1. The Holy Spirit’s uses of the Law are usually abandoned one by one (usually in the order of 3, 1, 2)

3 = law as a guide (to guide the Christian who remains a sinner), 2 = law as a mirror (“bringing down to hell,” to condemn), and 1 = law as a curb (for civil society). In Luther’s day, the antinomians focused on the second, or condemning use of the law. They denied that the Holy Spirit had anything to do with this process, which Christ came to alleviate with his first coming. Perhaps today Satan attempts a less direct route, focusing on third use of the law. Here, conta everything we see in Paul’s letters, the idea is that it is wrong to exhort a Christian to behave in a certain way after they have been told that God puts away their sins (the only message, which when embraced by faith, grants and preserves us in eternal life). For the Radical Lutheran it is this which would not be the work of the Holy Spirit, but the devil himself. If you disagree, you are like Luther’s opponent Erasmus!

Ultimately, of course, Satan would like to eliminate the second use of the law, and so perhaps now he is content to play a longer game. In Luther’s day, perhaps he conceived he could be successful because of the growing popularity of Pelagian and semi-Pelagian theologies (salvation by works). Pelagians and semi-Pelagians have a weakened doctrine of original sin, and the Lutherans emphasized how the law accused us not only of sinning and particular sins, but of being sinners who failed at a very deep level: we are all rebels, enemies of God, etc. Without this doctrine, Christ is no longer needed.

  1. Contrition over sin is assumed, even in unbelievers. People are generally assumed to have a knowledge of, and guilty conscience over their sin.

This claim, which does indeed seem to be assumed by many Radical Lutherans, is simply not credible. In Luther’s Antinomian Disputations he admits that even in his day few are terrified by God’s law and that even when there is a little fear unbelievers in fact need more fear: “the law is also not so great that it could cast love—if it is genuine and not fake—out of your heart. But the more you fear, the more the law is to be urged, until you see that you do not love wholeheartedly as the law requires” (SDEA 167). Just because Luther insists that all persons have a natural knowledge of God, this should not be given too much weight. Luther reminds us that Paul knew much about God’s law and yet was not convicted of His persecution of God’s people. Furthermore, God had to republish the law through Moses in order to help people remember His will. Finally, Luther even makes the comment that a people can get to the point where they are “unnatural” – where the revealed and even seemingly natural knowledge of God seems far from them. There is always a sense in which they know and are still culpable, and yet, that knowledge is being suppressed to an unbelievable degree.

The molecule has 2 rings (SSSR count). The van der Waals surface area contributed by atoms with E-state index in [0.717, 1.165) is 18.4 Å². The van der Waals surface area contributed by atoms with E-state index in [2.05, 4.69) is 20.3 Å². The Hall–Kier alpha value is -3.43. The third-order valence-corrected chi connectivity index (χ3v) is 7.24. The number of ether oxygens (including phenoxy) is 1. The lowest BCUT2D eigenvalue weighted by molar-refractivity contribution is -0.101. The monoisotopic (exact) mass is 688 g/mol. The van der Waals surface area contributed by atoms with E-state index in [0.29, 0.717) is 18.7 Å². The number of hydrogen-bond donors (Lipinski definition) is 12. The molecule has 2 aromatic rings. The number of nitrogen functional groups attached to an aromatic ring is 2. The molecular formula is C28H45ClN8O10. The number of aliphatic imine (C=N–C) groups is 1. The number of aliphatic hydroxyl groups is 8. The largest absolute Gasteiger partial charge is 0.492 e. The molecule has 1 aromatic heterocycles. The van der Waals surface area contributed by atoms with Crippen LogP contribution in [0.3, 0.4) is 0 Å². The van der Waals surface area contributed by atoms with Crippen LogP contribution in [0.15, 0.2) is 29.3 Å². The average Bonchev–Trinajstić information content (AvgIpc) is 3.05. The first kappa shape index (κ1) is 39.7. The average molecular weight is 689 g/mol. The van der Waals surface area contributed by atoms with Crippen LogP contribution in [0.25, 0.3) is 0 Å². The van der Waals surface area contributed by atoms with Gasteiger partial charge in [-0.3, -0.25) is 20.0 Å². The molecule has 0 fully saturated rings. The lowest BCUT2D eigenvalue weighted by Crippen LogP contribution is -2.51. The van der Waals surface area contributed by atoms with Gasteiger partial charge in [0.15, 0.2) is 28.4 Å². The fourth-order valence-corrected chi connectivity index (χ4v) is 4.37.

Even granted that some do experience a guilty conscience over sins they really are guilty for –and that God will bring to repentance and faith those who He has predestined for faith in good time – whatever different types of strategies they might choose, Christians nevertheless have an obligation to create an environment where the full counsel of God can be heard by the people of God and the world is welcome to hear it as well.

  1. The Law is confused with the pain and trouble of living in a fallen world. The Law may be described as any bad situation or evil occurrence in life.

It is important to note that when Luther says in the Antinomian Disputations “whatever shows sin, wrath and death exercises the office of the law,” and that “reveal[ing] sin is nothing else – nor can it be anything else – than to be the law of the effect and power of the law in the most proper sense,” what he does not say is just as important, namely, for example: “whatever produces sorrow” exercises the office of the law. Indeed, the matter of a good conscience and bad consciences, seared ones and hardened ones – intextricably related to the written law which correlates with the law written on man’s heart –should certainly be foremost in our mind here. We should not be giving the impression that books like this one by Tim Wengert — which purport to give an accurate view of what Luther taught regarding Law and Gospel — are actually helpful in any sense.

All this talk about 3rd use of the law is a form of omphaloskepsis? What? : ) Well, we didn’t start the fire, as one said. This is a recent, careful evaluation of the roots of liberal theology – by a liberal theologian. The book explains a lot. And so does the paper described (and linked to!) here by my pastor.

 

  1. The distinction between Justification and Sanctification is blurred in statements like “Sanctification is simply the art of getting used to justification.”

The main figure in Radical Lutheranism, Gerhard Forde, rightly pointed out how those who are justified and have peace with God are also those who are sanctified. It is most certainly true that those who are justified by faith have a faith that is alive – for they have also experienced the sanctifying power of the Holy Spirit (passive sanctification). This said, what, ultimately does it mean to say that “sanctification is simply the art of getting used to justification?” Does it mean that we can say that in this and because of this new relationship with Christ by faith, we begin to act according to the law by loving God and neighbor — and that this flows with and not against the 10 commandments? If not, why not? If the answer is “no” is it because, as regards the proper standard of conduct for the reborn, it can only be said to be their relatedness to Christ, which is not compatible with the unchanging will of God, the Ten Commandments? (“relatedness” vs. “law”).